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Atoms and dipolar substances

by Prashasti
Tags: atoms, dipolar, substances
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Prashasti
#1
Apr20-14, 12:59 AM
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P: 26
Can an atom be considered as an example of a dipole? It has positive charge in the nucleus and negative charge around it. So, can't it act as a dipole?
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M Quack
#2
Apr20-14, 05:04 AM
P: 672
No. In the absence of an external electric field an isolated atom does not carry any electric dipole moment. The electron has equal probability of being on one side of the nucleus or the other.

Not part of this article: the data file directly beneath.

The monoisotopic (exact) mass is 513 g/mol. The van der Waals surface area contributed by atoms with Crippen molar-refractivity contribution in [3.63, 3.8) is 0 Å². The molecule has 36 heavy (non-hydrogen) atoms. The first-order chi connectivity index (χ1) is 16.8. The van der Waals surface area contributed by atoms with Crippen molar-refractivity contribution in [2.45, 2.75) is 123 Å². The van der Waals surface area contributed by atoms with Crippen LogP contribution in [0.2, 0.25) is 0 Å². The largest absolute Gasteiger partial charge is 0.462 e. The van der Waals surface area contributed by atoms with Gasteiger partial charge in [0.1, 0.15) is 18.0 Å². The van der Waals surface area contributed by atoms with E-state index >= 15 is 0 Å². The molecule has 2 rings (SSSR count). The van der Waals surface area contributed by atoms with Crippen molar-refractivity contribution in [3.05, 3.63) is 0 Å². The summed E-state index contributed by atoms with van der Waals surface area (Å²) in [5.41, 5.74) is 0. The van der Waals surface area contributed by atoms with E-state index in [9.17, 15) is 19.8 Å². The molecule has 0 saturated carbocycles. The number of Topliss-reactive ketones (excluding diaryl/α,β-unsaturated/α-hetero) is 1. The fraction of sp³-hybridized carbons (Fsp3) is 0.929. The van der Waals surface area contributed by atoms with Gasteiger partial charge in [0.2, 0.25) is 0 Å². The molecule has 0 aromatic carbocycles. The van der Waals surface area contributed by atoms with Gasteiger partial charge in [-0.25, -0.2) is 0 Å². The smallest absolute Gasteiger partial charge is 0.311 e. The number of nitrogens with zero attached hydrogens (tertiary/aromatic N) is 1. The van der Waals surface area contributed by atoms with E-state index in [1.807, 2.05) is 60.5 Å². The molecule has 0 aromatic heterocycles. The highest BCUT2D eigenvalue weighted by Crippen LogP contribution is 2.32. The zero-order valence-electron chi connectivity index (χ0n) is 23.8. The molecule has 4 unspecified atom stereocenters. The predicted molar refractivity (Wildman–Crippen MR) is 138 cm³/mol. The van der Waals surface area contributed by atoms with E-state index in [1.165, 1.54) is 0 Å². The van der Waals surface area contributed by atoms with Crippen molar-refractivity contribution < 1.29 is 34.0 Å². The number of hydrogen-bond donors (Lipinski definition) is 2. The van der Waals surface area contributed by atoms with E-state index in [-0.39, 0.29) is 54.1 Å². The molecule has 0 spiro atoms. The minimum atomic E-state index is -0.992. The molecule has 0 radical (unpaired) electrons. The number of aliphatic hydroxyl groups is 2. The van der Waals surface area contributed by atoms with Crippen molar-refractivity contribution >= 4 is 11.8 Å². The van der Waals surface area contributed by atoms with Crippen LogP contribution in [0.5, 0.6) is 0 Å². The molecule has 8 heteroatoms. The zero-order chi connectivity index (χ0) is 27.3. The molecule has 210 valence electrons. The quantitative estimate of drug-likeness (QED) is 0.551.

The absence of an electric dipole moment is one of the shortcomings of the Bohr model of the hydrogen atom.
http://en.wikipedia.org/wiki/Bohr_model

On the other hand, an external electric field can shift the electron distribution and thus induce a small electric dipole.
Vanadium 50
#3
Apr20-14, 06:31 AM
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PF Gold
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Please continue the discussion here: http://www.physicsforums.com/showthread.php?t=749603


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